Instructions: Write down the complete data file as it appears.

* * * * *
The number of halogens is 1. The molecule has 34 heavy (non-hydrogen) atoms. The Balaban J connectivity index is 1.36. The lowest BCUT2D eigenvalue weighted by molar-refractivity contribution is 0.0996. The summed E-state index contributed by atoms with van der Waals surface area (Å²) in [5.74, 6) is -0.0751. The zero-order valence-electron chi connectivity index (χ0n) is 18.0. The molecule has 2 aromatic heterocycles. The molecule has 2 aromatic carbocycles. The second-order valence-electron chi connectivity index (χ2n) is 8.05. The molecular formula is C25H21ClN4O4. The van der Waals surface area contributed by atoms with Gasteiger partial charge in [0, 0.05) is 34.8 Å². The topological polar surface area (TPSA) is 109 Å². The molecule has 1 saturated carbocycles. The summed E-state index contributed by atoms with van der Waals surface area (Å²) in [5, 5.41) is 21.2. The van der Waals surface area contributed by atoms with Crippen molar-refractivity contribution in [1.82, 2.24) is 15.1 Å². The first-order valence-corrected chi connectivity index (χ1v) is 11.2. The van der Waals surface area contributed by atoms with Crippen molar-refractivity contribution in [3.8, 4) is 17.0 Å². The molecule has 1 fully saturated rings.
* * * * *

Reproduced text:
The number of halogens is 1. The molecule has 34 heavy (non-hydrogen) atoms. The Balaban J connectivity index is 1.36. The lowest BCUT2D eigenvalue weighted by molar-refractivity contribution is 0.0996. The summed E-state index contributed by atoms with van der Waals surface area (Å²) in [5.74, 6) is -0.0751. The zero-order valence-electron chi connectivity index (χ0n) is 18.0. The molecule has 2 aromatic heterocycles. The molecule has 2 aromatic carbocycles. The second-order valence-electron chi connectivity index (χ2n) is 8.05. The molecular formula is C25H21ClN4O4. The van der Waals surface area contributed by atoms with Gasteiger partial charge in [0, 0.05) is 34.8 Å². The topological polar surface area (TPSA) is 109 Å². The molecule has 1 saturated carbocycles. The summed E-state index contributed by atoms with van der Waals surface area (Å²) in [5, 5.41) is 21.2. The van der Waals surface area contributed by atoms with Crippen molar-refractivity contribution in [1.82, 2.24) is 15.1 Å². The first-order valence-corrected chi connectivity index (χ1v) is 11.2. The van der Waals surface area contributed by atoms with Crippen molar-refractivity contribution in [3.8, 4) is 17.0 Å². The molecule has 1 fully saturated rings.